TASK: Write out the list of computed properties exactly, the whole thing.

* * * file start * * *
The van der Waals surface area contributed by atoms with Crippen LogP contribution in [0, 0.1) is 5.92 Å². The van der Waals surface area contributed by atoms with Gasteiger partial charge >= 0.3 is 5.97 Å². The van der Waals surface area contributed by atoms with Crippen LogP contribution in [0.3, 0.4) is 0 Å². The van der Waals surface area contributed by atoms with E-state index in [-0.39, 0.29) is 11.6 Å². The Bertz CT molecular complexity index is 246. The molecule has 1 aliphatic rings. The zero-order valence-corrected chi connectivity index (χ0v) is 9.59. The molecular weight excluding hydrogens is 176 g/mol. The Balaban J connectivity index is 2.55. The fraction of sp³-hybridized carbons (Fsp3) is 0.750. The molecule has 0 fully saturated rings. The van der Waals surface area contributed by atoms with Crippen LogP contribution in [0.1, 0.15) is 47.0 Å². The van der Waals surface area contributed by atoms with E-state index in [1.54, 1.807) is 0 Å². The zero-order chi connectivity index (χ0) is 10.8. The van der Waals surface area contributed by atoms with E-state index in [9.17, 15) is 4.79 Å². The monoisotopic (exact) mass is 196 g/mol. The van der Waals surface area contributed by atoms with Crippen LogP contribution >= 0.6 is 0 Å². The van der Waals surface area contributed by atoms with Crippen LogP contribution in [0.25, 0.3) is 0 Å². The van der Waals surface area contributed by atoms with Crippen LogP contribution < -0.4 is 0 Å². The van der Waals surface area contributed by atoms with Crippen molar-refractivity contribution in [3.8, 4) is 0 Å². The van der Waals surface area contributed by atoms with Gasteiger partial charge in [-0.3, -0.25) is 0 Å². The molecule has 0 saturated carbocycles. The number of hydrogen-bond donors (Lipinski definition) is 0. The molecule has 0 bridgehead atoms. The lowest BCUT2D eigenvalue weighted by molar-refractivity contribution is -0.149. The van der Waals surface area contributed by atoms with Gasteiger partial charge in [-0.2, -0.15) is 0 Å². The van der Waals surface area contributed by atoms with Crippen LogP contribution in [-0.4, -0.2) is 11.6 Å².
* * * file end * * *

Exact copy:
The van der Waals surface area contributed by atoms with Crippen LogP contribution in [0, 0.1) is 5.92 Å². The van der Waals surface area contributed by atoms with Gasteiger partial charge >= 0.3 is 5.97 Å². The van der Waals surface area contributed by atoms with Crippen LogP contribution in [0.3, 0.4) is 0 Å². The van der Waals surface area contributed by atoms with E-state index in [-0.39, 0.29) is 11.6 Å². The Bertz CT molecular complexity index is 246. The molecule has 1 aliphatic rings. The zero-order valence-corrected chi connectivity index (χ0v) is 9.59. The molecular weight excluding hydrogens is 176 g/mol. The Balaban J connectivity index is 2.55. The fraction of sp³-hybridized carbons (Fsp3) is 0.750. The molecule has 0 fully saturated rings. The van der Waals surface area contributed by atoms with Crippen LogP contribution in [0.1, 0.15) is 47.0 Å². The van der Waals surface area contributed by atoms with E-state index in [1.54, 1.807) is 0 Å². The zero-order chi connectivity index (χ0) is 10.8. The van der Waals surface area contributed by atoms with E-state index in [9.17, 15) is 4.79 Å². The monoisotopic (exact) mass is 196 g/mol. The van der Waals surface area contributed by atoms with Crippen LogP contribution >= 0.6 is 0 Å². The van der Waals surface area contributed by atoms with Crippen LogP contribution in [0.25, 0.3) is 0 Å². The van der Waals surface area contributed by atoms with Crippen LogP contribution < -0.4 is 0 Å². The van der Waals surface area contributed by atoms with Crippen molar-refractivity contribution in [3.8, 4) is 0 Å². The van der Waals surface area contributed by atoms with Gasteiger partial charge in [-0.3, -0.25) is 0 Å². The molecule has 0 saturated carbocycles. The number of hydrogen-bond donors (Lipinski definition) is 0. The molecule has 0 bridgehead atoms. The lowest BCUT2D eigenvalue weighted by molar-refractivity contribution is -0.149. The van der Waals surface area contributed by atoms with Gasteiger partial charge in [-0.2, -0.15) is 0 Å². The van der Waals surface area contributed by atoms with Crippen LogP contribution in [-0.4, -0.2) is 11.6 Å².